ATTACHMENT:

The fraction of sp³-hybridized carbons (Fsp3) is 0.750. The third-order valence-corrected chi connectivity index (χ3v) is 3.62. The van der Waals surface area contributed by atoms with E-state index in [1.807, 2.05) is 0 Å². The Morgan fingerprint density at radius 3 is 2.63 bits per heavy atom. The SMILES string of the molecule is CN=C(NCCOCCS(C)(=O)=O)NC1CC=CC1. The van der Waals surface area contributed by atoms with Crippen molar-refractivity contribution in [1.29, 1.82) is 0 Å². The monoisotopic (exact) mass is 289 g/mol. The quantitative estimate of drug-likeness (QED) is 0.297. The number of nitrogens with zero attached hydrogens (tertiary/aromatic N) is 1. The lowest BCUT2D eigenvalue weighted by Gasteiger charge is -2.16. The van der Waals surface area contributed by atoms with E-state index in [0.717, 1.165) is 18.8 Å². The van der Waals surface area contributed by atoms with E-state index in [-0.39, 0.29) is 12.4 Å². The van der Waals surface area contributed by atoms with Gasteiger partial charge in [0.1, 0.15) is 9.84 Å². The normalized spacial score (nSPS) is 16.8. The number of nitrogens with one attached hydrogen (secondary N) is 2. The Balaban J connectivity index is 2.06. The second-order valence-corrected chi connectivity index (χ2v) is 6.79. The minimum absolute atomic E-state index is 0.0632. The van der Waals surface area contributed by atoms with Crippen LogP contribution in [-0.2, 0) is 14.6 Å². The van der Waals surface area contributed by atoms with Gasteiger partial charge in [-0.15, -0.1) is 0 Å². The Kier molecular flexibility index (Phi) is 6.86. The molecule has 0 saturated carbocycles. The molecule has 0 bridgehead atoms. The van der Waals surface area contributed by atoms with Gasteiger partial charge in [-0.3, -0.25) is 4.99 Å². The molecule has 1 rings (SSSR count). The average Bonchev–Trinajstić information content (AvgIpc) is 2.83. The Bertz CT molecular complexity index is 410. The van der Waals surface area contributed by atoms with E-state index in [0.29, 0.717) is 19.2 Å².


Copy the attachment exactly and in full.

The fraction of sp³-hybridized carbons (Fsp3) is 0.750. The third-order valence-corrected chi connectivity index (χ3v) is 3.62. The van der Waals surface area contributed by atoms with E-state index in [1.807, 2.05) is 0 Å². The Morgan fingerprint density at radius 3 is 2.63 bits per heavy atom. The SMILES string of the molecule is CN=C(NCCOCCS(C)(=O)=O)NC1CC=CC1. The van der Waals surface area contributed by atoms with Crippen molar-refractivity contribution in [1.29, 1.82) is 0 Å². The monoisotopic (exact) mass is 289 g/mol. The quantitative estimate of drug-likeness (QED) is 0.297. The number of nitrogens with zero attached hydrogens (tertiary/aromatic N) is 1. The lowest BCUT2D eigenvalue weighted by Gasteiger charge is -2.16. The van der Waals surface area contributed by atoms with E-state index in [0.717, 1.165) is 18.8 Å². The van der Waals surface area contributed by atoms with E-state index in [-0.39, 0.29) is 12.4 Å². The van der Waals surface area contributed by atoms with Gasteiger partial charge in [0.1, 0.15) is 9.84 Å². The normalized spacial score (nSPS) is 16.8. The number of nitrogens with one attached hydrogen (secondary N) is 2. The Balaban J connectivity index is 2.06. The second-order valence-corrected chi connectivity index (χ2v) is 6.79. The minimum absolute atomic E-state index is 0.0632. The van der Waals surface area contributed by atoms with Crippen LogP contribution in [-0.2, 0) is 14.6 Å². The van der Waals surface area contributed by atoms with Gasteiger partial charge in [-0.15, -0.1) is 0 Å². The Kier molecular flexibility index (Phi) is 6.86. The molecule has 0 saturated carbocycles. The molecule has 0 bridgehead atoms. The van der Waals surface area contributed by atoms with Gasteiger partial charge in [-0.3, -0.25) is 4.99 Å². The molecule has 1 rings (SSSR count). The average Bonchev–Trinajstić information content (AvgIpc) is 2.83. The Bertz CT molecular complexity index is 410. The van der Waals surface area contributed by atoms with E-state index in [0.29, 0.717) is 19.2 Å².